There’s a bakery/coffee shop not far from my house that offers a decaf, nonfat, sugar-free vanilla latte. They call it, “Why Bother?”
I’m coming to the same conclusion about whether to put my books up for sale at Google Play.
First off, this is not Google Books. I mention that because I kept getting them confused. Google Books is the name of the project in which Google was going to digitize and make available on the Internet every book in every library – a noble goal that almost immediately ran into a storm of protests from individuals and organizations worried about copyright violations. Just this week, the 2nd U.S. Circuit Court of Appeals vacated the district court’s certification of the case as a class action, and told the district court judge he needs to decide whether Google’s snippets of text could be considered “fair use.” This lawsuit began in 2005, mind you, and is still going on.
No, Google Play is not Google Books – although a large portion of the five million books available for download via Google Play are out-of-copyright titles obtained from Google Books. Google Play actually is the former Android Market – the place where people who own Android phones and tablets can go to buy apps and content for their devices. It’s what iTunes is to Apple devices.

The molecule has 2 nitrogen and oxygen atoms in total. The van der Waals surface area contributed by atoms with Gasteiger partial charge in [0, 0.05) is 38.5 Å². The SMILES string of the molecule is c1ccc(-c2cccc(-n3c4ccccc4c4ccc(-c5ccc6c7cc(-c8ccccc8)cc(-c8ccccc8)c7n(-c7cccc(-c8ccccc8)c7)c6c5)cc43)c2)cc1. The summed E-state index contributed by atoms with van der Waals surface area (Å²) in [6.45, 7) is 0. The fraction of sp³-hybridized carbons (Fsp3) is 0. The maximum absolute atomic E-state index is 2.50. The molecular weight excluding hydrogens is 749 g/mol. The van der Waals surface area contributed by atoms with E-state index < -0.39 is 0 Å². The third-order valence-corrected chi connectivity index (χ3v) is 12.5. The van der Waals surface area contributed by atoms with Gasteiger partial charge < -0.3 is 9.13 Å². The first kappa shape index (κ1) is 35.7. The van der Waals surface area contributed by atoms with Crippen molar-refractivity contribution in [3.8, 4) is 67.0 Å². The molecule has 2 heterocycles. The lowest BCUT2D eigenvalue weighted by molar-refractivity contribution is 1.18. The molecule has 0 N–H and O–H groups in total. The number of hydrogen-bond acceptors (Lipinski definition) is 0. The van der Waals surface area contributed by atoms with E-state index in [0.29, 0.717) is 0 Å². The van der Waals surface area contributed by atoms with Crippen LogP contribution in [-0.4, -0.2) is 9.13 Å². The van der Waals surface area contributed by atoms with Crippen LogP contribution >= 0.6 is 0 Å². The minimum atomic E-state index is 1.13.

So you’d think Google Play would be a decent marketplace for indies. And it is actually possible to upload your books to Google Play and have them available for sale there. So why isn’t everybody doing it?
It appears there are several reasons. First, the uploading process is nowhere near as easy as on KDP or Smashwords. In order to get your books onto Google Play, you must first join the Google Books Partner Program. It’s free, but it requires that you allow Google access to the full text of your book for Google Books previews. (And if that makes you nervous, now you get why the Authors Guild sued Google in the first place.)
Once you’re in the Partner Program, then you can upload your book to Google Play. But wait! You can’t upload a .doc file – only .epub or .pdf files are accepted. And a quick check of author blogs and Goodreads posts shows that Google has the same customer service issue KDP does: when there’s a problem with an upload (or pretty much anything else), getting hold of a person is somewhere between very difficult and impossible.
Well, but maybe the royalty rate makes up for it? Sadly, it does not. I couldn’t find the Google Play royalty rate anywhere that wasn’t behind the Partner Program wall. But Noah Beck posted on his blog this spring that the rate is somewhere in the neighborhood of 50 percent – lower by far than Amazon or Smashwords.
And that same check of author blogs and Goodreads indicated to me that indies who have managed to get their books up on Google Play aren’t seeing much in the way of sales.
So let’s tote it up, shall we? Arcane upload process, insistence upon participation in Google Books, nearly nonexistent customer service, terrible royalty rates and lousy sales. Verdict, at least as far as I can tell: why bother?
Now I’m fully aware that people with bad experiences complain the loudest, and that could explain what I’ve been reading online. So if you’ve had a positive experience with Google Play, please let us know in the comments.